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Monday, December 09, 2019 {{ new Date().getDay() }}

Mississippi senator Thad Cochran is facing an uphill battle in his Republican primary campaign against Tea Party-backed state senator Chris McDaniel, but he isn’t going down without a fight.

Over the weekend, the Cochran campaign released a new ad featuring clips from McDaniel’s time as a right-wing talk radio host.

“It’s so interesting to see this woman, basically using her [censored]…using her breasts to run for office,” McDaniel says in one clip.

“Mamasita, hey hot momma. You know you’re a fine looking young thing,” he says in another.

Perhaps most provocatively, given the expected conservative nature of the electorate in the June 23 runoff, the ad concludes with McDaniel’s vision of a libertarian platform: “I think the platform is, a free hooker and blow for everybody.”

The ad is currently only appearing on the web, although Talking Points Memo’s Josh Marshall reports being told that it will air on television this week.

The latest attack is a clear attempt to draw a contrast between the genteel six-term incumbent and McDaniel, whom the Cochran campaign has criticized as a loose cannon. It fits neatly with the bitterly negative tone of the race, which has been dominated by accusations that Cochran is too weak to stand up to Democrats in Congress, and that McDaniel was complicit in an incident in which one of his supporters broke into a nursing home to surreptitiously videotape Cochran’s bedridden wife.

Polls suggest that Cochran and McDaniel are virtually tied in the runoff; the latest survey, released on Sunday by Democratic firm Chism Strategies, found Cochran ahead by just 1 percent.

Screenshot: ThadforMS/YouTube

Sen. David Perdue

Sen. David Perdue (R-GA) pulled out of his final debate against Democrat Jon Ossoff on Thursday —because he'd rather attend a Donald Trump campaign rally.

The Nov. 1 Senate debate was planned months ago, but Perdue's campaign said he could not participate as promised because he has been too busy doing his job.

"Senator Perdue will not be participating in the WSB-TV debate but will instead join the 45th president, Donald J. Trump, for a huge Get-Out-The-Vote rally in Northwest Georgia. For 8 of the last 14 days of this campaign, Senator Perdue went back to Washington to work for much needed COVID relief," his spokesperson John Burke said in a statement, referencing a failed attempt by Senate Republicans to pass Senate Majority Leader Mitch McConnell's (R-KY) "skinny" $500 billion proposal.

"To make up for the lost time, Senator Perdue has over 20 campaign stops planned for the closing days of this race, and he is excited to welcome and join President Trump in Georgia before November 3rd to campaign for both of their re-election efforts," Burke added.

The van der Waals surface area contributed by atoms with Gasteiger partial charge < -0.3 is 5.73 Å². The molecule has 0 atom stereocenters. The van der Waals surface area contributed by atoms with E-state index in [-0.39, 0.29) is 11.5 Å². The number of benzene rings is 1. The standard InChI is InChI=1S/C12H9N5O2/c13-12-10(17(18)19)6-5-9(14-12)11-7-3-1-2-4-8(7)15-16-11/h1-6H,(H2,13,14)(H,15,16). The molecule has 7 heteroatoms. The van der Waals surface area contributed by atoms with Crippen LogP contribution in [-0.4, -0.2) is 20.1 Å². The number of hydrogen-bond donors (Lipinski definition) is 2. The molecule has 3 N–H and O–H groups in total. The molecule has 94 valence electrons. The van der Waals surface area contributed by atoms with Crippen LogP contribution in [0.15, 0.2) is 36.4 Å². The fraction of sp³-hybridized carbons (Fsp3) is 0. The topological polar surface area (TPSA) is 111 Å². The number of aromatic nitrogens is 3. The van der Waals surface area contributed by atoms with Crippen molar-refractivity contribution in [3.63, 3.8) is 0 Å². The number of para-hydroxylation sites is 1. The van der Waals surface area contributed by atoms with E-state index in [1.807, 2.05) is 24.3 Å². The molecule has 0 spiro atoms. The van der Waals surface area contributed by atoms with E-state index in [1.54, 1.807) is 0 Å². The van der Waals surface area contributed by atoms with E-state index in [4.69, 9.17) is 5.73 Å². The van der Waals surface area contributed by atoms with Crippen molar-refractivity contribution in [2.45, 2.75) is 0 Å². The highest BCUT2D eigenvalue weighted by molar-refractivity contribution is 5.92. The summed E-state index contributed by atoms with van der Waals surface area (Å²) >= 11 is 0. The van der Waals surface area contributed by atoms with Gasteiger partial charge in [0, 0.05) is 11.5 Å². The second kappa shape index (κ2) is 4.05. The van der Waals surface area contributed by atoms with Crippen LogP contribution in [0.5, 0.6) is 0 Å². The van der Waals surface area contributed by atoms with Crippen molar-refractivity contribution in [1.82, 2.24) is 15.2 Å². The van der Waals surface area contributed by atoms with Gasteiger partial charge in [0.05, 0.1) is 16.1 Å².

WSB-TV noted on Thursday that it offered Perdue's campaign other time slots to accommodate the Trump rally, but the overture was rebuffed.

Ossoff's campaign blasted Perdue's "cowardly withdrawal," saying in a statement that the move "says it all: David Perdue feels entitled to his office, and he'll do anything to avoid accountability for his blatant corruption and his total failure during this unprecedented health crisis."

The incumbent's decision to break his promise to debate came one day after a video of Jon Ossoff criticizing Perdue's anti-Obamacare record at a Wednesday debate went viral. As of Friday morning, a 72-second clip of Ossoff has been viewed more than 12 million times.

Perdue responded to that attack by making the odd claim that he repeatedly voted to repeal the Affordable Care Act — which would take insurance away from hundreds of thousands of his constituents — because he believed doing so would cover more people.

"I voted against the Affordable Care Act, better known as Obamacare, because it was taking insurance away from millions of Georgians. Today almost 18 percent of Georgians don't have any health insurance because of the Affordable Care Act," he falsely claimed.

This is not the first time Perdue has put Trump ahead of the interests of Georgians. According to FiveThirtyEight, he has voted with Trump about 95 percent of the time, including backing his right-wing Supreme Court nominees, his tax cuts for large corporations and the very wealthy, and his repeated attempts to take money from military families to pay for a massive Southern border wall.

Medical experts and data analyses have suggested Trump's rallies have been super-spreader events for the coronavirus. Trump has refused to adhere to social distancing rules or to require mask usage at the events and the mass gatherings have frequently been immediately followed by case spikes in the communities where he holds them.

One poll this week found that voters across the country said they are less likely to vote for Trump because of his "large, in-person campaign rallies where wearing a mask is not required of attendees."

The race between Ossoff and Perdue is considered a "toss-up" by election experts, and polls show it as virtual tied.

If no candidate gets a majority on Tuesday, the top two finishers will face off in a January runoff.

Published with permission of The American Independent Foundation.